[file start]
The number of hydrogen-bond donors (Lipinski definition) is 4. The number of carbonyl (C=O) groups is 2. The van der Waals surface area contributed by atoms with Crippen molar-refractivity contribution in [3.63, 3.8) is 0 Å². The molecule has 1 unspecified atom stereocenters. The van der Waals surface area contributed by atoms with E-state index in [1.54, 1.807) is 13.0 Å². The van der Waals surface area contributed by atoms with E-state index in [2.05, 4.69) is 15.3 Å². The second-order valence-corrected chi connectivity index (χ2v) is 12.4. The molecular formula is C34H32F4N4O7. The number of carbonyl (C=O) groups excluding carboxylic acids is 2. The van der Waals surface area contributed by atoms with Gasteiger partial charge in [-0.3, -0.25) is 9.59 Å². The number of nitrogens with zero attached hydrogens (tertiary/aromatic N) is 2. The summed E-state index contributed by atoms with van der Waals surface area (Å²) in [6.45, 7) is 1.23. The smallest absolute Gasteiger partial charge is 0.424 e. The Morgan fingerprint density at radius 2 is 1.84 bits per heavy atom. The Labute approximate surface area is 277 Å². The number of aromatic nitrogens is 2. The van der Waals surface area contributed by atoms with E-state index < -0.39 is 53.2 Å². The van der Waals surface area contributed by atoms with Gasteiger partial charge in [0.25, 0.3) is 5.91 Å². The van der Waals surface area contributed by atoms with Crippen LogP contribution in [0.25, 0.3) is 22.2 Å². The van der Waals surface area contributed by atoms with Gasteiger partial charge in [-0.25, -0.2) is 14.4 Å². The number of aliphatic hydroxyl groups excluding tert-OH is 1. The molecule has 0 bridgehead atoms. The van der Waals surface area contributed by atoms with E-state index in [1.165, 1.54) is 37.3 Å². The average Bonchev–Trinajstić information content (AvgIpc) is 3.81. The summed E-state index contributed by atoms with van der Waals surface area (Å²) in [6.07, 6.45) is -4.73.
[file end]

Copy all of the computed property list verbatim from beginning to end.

The number of hydrogen-bond donors (Lipinski definition) is 4. The number of carbonyl (C=O) groups is 2. The van der Waals surface area contributed by atoms with Crippen molar-refractivity contribution in [3.63, 3.8) is 0 Å². The molecule has 1 unspecified atom stereocenters. The van der Waals surface area contributed by atoms with E-state index in [1.54, 1.807) is 13.0 Å². The van der Waals surface area contributed by atoms with E-state index in [2.05, 4.69) is 15.3 Å². The second-order valence-corrected chi connectivity index (χ2v) is 12.4. The molecular formula is C34H32F4N4O7. The number of carbonyl (C=O) groups excluding carboxylic acids is 2. The van der Waals surface area contributed by atoms with Gasteiger partial charge in [-0.3, -0.25) is 9.59 Å². The number of nitrogens with zero attached hydrogens (tertiary/aromatic N) is 2. The summed E-state index contributed by atoms with van der Waals surface area (Å²) in [6.45, 7) is 1.23. The smallest absolute Gasteiger partial charge is 0.424 e. The Morgan fingerprint density at radius 2 is 1.84 bits per heavy atom. The Labute approximate surface area is 277 Å². The number of aromatic nitrogens is 2. The van der Waals surface area contributed by atoms with E-state index < -0.39 is 53.2 Å². The van der Waals surface area contributed by atoms with Gasteiger partial charge in [0.25, 0.3) is 5.91 Å². The van der Waals surface area contributed by atoms with Crippen LogP contribution in [0.25, 0.3) is 22.2 Å². The van der Waals surface area contributed by atoms with Gasteiger partial charge in [-0.25, -0.2) is 14.4 Å². The number of aliphatic hydroxyl groups excluding tert-OH is 1. The molecule has 0 bridgehead atoms. The van der Waals surface area contributed by atoms with E-state index in [1.165, 1.54) is 37.3 Å². The average Bonchev–Trinajstić information content (AvgIpc) is 3.81. The summed E-state index contributed by atoms with van der Waals surface area (Å²) in [6.07, 6.45) is -4.73.